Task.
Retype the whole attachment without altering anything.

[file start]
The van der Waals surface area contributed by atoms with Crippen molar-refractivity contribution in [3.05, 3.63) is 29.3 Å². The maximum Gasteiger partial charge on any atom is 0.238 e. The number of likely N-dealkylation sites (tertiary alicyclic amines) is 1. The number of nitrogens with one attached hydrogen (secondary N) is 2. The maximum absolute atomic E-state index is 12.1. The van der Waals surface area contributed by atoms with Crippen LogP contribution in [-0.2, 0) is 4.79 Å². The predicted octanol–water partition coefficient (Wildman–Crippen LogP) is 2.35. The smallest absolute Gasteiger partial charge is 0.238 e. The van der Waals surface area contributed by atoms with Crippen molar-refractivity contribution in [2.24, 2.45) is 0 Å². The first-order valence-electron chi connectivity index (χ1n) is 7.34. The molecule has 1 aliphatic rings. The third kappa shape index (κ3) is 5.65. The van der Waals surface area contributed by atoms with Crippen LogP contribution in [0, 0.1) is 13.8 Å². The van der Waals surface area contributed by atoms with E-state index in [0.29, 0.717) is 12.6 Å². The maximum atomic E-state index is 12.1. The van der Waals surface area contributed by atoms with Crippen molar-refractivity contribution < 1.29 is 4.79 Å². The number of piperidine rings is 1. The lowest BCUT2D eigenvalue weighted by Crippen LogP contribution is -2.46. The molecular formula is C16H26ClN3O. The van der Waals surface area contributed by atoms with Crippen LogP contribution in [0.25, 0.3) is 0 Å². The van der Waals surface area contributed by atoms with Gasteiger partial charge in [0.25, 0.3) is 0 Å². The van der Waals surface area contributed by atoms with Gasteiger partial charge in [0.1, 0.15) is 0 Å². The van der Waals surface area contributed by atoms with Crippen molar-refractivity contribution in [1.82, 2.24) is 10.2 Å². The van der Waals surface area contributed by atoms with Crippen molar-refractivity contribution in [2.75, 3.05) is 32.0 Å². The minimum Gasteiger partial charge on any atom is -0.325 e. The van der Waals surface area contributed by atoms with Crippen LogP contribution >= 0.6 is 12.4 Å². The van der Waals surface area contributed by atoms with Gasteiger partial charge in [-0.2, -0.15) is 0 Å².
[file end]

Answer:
The van der Waals surface area contributed by atoms with Crippen molar-refractivity contribution in [3.05, 3.63) is 29.3 Å². The maximum Gasteiger partial charge on any atom is 0.238 e. The number of likely N-dealkylation sites (tertiary alicyclic amines) is 1. The number of nitrogens with one attached hydrogen (secondary N) is 2. The maximum absolute atomic E-state index is 12.1. The van der Waals surface area contributed by atoms with Crippen LogP contribution in [-0.2, 0) is 4.79 Å². The predicted octanol–water partition coefficient (Wildman–Crippen LogP) is 2.35. The smallest absolute Gasteiger partial charge is 0.238 e. The van der Waals surface area contributed by atoms with Crippen molar-refractivity contribution in [2.24, 2.45) is 0 Å². The first-order valence-electron chi connectivity index (χ1n) is 7.34. The molecule has 1 aliphatic rings. The third kappa shape index (κ3) is 5.65. The van der Waals surface area contributed by atoms with Crippen LogP contribution in [0, 0.1) is 13.8 Å². The van der Waals surface area contributed by atoms with E-state index in [0.29, 0.717) is 12.6 Å². The maximum atomic E-state index is 12.1. The van der Waals surface area contributed by atoms with Crippen molar-refractivity contribution < 1.29 is 4.79 Å². The number of piperidine rings is 1. The lowest BCUT2D eigenvalue weighted by Crippen LogP contribution is -2.46. The molecular formula is C16H26ClN3O. The van der Waals surface area contributed by atoms with Crippen LogP contribution in [0.25, 0.3) is 0 Å². The van der Waals surface area contributed by atoms with Gasteiger partial charge in [0.25, 0.3) is 0 Å². The van der Waals surface area contributed by atoms with Gasteiger partial charge in [0.1, 0.15) is 0 Å². The van der Waals surface area contributed by atoms with Crippen molar-refractivity contribution in [1.82, 2.24) is 10.2 Å². The van der Waals surface area contributed by atoms with Crippen molar-refractivity contribution in [2.75, 3.05) is 32.0 Å². The minimum Gasteiger partial charge on any atom is -0.325 e. The van der Waals surface area contributed by atoms with Crippen LogP contribution >= 0.6 is 12.4 Å². The van der Waals surface area contributed by atoms with Gasteiger partial charge in [-0.2, -0.15) is 0 Å².